Bright Young Women

"We were twenty-one-year-old sorority girls; we screamed not because something was heinously, improbably wrong but because we had everything to be excited about." So muses Pamela, one of two narrators, in an opening chapter of Jessica Knoll's third novel, Bright Young Women, right before everything, indeed, goes wrong.

Why does the public often remember the names of criminals, but not their victims? Knoll shines a light on that injustice in this electrifying thriller, which deftly and compassionately gives voice to the people who lost their lives, and to those who loved them. Loosely based on the crimes of real-life serial killer Ted Bundy, this is the story of two young women from opposite ends of the country, Pamela Schumacher and Tina Cannon, who team up on a decades-long search for the truth. In one of the later chapters of the novel, mirroring what happened in Bundy's trial, a judge calls the defendant a "bright young man." Knoll chooses instead to tell the stories of the bright young women who were hurt by his crimes, thus robbing Bundy of some of his undeserved myth of exceptionalism.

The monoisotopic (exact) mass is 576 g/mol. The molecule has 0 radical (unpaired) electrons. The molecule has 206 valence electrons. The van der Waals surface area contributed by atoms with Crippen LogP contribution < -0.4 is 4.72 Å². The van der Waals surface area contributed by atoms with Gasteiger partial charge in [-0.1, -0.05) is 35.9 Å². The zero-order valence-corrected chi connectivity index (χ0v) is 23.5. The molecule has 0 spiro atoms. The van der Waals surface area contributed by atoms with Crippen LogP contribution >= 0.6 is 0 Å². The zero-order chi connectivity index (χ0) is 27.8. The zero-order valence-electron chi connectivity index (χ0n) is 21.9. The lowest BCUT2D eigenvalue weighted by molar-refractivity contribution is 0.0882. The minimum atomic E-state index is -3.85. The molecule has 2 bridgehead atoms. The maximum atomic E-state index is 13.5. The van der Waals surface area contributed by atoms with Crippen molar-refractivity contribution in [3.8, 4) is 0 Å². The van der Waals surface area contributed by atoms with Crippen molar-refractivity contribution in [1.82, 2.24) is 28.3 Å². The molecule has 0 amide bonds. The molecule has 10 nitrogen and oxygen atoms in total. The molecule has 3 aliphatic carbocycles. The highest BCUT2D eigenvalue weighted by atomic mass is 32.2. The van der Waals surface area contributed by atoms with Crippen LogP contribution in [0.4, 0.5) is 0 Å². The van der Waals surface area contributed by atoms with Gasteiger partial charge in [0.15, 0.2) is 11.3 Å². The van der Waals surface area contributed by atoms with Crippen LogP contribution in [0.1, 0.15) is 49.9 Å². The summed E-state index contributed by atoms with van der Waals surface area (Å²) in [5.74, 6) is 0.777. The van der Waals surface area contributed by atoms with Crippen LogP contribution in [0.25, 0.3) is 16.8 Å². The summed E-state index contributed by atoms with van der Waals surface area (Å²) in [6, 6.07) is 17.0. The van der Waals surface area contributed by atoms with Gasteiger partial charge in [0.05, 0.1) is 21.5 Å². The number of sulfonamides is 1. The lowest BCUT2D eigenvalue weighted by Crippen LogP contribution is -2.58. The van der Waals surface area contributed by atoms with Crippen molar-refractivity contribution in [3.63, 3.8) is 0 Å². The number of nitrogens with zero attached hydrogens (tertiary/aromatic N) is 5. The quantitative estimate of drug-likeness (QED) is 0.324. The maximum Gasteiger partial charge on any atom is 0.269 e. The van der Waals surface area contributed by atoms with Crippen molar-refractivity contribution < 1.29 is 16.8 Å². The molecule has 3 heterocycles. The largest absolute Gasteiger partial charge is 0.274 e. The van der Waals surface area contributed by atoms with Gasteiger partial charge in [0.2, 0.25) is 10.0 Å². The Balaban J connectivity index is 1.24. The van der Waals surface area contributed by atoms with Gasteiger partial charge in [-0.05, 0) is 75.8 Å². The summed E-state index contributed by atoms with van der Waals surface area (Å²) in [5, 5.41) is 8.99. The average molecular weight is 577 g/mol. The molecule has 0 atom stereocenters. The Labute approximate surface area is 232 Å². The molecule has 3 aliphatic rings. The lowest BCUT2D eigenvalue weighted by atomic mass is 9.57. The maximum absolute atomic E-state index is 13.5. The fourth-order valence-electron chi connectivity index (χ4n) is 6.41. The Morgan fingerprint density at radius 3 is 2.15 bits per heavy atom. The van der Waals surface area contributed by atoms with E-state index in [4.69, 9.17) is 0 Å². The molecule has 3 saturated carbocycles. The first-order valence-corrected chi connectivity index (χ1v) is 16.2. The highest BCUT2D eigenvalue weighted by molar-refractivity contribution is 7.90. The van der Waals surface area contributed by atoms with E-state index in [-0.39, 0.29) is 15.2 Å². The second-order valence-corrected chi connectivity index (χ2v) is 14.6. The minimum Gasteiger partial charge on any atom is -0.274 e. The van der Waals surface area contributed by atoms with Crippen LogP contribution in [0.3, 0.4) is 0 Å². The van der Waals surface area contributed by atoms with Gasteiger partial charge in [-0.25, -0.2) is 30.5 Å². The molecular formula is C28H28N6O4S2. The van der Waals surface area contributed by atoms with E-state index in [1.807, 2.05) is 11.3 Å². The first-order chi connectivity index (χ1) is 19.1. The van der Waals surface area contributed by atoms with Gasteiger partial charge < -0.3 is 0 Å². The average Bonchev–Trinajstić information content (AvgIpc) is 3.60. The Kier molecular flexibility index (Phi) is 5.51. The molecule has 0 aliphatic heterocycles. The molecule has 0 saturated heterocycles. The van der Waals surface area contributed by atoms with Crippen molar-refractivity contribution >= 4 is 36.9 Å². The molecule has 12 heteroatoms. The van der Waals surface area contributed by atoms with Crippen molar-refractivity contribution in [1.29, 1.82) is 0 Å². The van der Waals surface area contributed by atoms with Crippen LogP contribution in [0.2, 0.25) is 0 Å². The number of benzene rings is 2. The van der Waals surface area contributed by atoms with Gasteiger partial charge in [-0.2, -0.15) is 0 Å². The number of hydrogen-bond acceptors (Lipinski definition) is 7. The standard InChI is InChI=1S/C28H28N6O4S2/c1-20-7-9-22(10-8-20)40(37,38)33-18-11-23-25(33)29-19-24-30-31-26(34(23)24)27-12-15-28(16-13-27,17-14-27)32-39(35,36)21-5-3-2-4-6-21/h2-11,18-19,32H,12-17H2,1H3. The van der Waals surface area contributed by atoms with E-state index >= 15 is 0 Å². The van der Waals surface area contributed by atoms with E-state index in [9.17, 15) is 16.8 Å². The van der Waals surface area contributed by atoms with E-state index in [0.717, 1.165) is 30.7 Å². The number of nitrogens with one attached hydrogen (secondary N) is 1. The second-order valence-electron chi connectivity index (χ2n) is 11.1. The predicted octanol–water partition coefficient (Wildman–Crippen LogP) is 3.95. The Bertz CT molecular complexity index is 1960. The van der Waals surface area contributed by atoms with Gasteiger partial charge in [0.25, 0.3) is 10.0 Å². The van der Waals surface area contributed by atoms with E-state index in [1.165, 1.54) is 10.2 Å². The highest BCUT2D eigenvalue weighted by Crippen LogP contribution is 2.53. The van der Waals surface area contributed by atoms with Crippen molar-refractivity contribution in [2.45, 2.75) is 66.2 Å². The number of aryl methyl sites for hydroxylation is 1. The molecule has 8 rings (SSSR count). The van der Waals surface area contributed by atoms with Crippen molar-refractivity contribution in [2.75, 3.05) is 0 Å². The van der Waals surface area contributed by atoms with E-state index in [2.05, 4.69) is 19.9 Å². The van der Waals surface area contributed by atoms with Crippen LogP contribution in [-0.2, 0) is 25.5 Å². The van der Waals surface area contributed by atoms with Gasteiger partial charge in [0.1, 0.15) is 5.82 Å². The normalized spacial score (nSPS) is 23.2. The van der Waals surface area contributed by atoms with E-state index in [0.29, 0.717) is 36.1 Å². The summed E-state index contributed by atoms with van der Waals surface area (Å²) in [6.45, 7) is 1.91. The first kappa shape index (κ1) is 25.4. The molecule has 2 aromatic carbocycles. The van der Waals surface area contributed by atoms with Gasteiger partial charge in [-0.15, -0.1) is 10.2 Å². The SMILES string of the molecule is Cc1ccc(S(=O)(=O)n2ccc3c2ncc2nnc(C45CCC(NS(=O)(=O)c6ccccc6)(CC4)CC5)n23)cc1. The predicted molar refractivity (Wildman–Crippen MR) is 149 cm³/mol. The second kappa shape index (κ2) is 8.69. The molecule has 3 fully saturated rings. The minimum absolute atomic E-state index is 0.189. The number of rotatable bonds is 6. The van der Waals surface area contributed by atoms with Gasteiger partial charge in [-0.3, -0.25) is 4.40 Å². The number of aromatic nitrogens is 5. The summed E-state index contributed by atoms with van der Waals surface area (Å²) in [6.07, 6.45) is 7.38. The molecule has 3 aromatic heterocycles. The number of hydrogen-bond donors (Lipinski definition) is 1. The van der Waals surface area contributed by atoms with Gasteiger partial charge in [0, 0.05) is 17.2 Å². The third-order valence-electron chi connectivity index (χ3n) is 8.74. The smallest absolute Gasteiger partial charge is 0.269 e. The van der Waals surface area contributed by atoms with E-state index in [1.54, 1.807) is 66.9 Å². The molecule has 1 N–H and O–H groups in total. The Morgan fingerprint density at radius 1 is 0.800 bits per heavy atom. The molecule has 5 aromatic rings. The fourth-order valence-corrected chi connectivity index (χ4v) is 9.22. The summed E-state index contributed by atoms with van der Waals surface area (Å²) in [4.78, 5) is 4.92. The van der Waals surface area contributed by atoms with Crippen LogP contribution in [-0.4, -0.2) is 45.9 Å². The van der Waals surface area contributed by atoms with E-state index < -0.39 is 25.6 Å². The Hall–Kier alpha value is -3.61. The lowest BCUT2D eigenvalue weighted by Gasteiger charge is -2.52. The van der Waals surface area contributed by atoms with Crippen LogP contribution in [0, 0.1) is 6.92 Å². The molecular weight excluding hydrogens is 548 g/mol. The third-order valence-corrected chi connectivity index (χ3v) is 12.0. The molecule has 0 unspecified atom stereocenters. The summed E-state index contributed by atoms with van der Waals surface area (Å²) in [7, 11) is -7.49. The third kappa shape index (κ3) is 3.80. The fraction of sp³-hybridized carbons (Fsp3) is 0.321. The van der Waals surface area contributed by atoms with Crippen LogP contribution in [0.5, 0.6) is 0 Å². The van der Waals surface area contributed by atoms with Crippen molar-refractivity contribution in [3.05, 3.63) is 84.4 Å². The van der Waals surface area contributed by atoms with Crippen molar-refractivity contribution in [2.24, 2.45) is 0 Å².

This is a tale of courage and resilience, with evocative scenes and multidimensional characters. Knoll (The Favorite Sister; Luckiest Girl Alive) has written not only a propulsive crime novel that will keep readers riveted late into the night, but also a scathing indictment of the often-flawed justice system. --Grace Rajendran, freelance reviewer and literary events producer

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